The New Year is here and with it a time for new fashion ideas and innovations. Every January marks fall fashion week in Europe for menswear, where the fashion lovers of the world gather in Paris, Milan and Berlin to view the top men’s designer collections. We can’t leave all the fun to women can we?
Starting with a concept, designers do their part in creating their own interpretation of the modern man. Whether referencing the past or looking towards the future for inspiration, each brand has its own ideas leading to the final product—the designer’s ideal embodiment and representation of how a man would dress today through their eyes. Let’s take a look at some of this Fall’s most interesting collections.
Ever since his debut into menswear in July 2008, Ricardo Tisci, creative director for Givenchy, has been known for putting the same degree of effort into his menswear as his womenswear designs. This fall was no exception as Tisci sent rottweilers down the runway—figuratively speaking of course. The collection, starting off with a printed rottweiler button-up and shorts, opaque tights and black leather high tops, pay homage to the street style many say was the reason Tisci became interested in menswear in the first place. As if giving a metaphorical slap in the face to contemporary ideals of the civilized man, the rest of the collection featured knee high high-tops, unconventional layering techniques and a mix of varsity jackets, suits, fur and plaid. The presentation was also something to be admired. Featuring a mixed lineup of models, the collection proved to be one of the most ethnically diverse of all the Paris shows, further proving Givenchy to be one of the most intriguing brands in the world of menswear.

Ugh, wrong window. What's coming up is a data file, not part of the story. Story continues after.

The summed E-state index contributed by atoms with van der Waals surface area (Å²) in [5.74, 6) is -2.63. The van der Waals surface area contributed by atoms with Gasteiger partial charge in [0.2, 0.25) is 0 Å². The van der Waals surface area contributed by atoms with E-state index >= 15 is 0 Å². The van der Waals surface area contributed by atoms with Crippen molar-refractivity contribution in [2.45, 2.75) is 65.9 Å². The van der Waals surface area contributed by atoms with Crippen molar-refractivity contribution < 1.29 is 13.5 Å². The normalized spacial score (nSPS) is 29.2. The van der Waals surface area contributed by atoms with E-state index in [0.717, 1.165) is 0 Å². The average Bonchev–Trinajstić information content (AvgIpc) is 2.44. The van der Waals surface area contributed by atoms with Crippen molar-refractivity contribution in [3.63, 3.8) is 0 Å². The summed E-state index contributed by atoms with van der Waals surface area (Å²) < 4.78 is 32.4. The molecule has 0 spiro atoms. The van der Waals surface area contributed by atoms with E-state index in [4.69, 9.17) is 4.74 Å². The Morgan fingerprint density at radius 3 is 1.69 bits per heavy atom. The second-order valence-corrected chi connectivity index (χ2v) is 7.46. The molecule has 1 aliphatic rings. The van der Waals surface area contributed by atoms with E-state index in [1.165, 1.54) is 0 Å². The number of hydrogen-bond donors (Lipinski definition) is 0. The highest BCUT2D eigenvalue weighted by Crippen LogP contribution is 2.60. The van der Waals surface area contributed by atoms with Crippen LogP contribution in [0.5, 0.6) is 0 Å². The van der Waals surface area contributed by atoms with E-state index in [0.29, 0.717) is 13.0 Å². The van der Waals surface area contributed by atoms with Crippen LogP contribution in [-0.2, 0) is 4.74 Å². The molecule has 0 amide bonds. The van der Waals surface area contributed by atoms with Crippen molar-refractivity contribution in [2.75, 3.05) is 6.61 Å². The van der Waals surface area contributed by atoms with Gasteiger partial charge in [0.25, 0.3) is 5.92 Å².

Mixing old with the new was the driving force behind the Lanvin Fall 2011 menswear collection. “Tailoring used in a sportswear way,” said Lucas Ossendrijver, the brand’s head menswear designer. While reflecting the demanding pace of today’s world in tight fitted ankle-zipped trousers, combat boots, modern layering and a mixed array of bright colored tops and bottoms, the Lanvin man also sported an air of old world elegance in tight-fitted blazers, velvet jackets and subtle white dress shirts underneath nearly every look. Mixes of fedoras were the pièce de résistance of the collection. Seen on some models, the hats added to the duality of the brand’s vision and further mixing old world pieces with more modern design techniques. Elegance was the key idea in reflecting the Lanvin man’s individuality, said Alber Elbaz, creative director of the brand in a Style.com quote. “The word is always being used to describe old people,” said Elbaz. “When you talk about the young, it’s always ‘cool’ or ‘sexy’, but we wanted to introduce elegance to the young.”
Though the brand may not have technically put on a runway show in Milan, Marni’s Fall 2011 menswear collection under creative director Consuelo Castiglioni has a serious staying power amongst other top men’s labels. Straying away from the corporate inspiration seen more than once last week in Milan, the “Marni man” was cut from a rough working man’s stone. Using heavier fabrics like felt, fleece and a cotton/nylon blend, most looks were rougher and tougher, reflecting blue-collar attire. The majority of the collection featured a relaxed fit perhaps to contrast Castiglioni’s fabric choice, but that’s not to say there wasn’t fashion sentimentality at work. A pair of paneled trousers here, a tri-color sweater there, polka dotted shirts, and orange and olive green pants—it was evident this season that while the Marni man may have meant business this fall season, it doesn’t mean he couldn’t do it in style.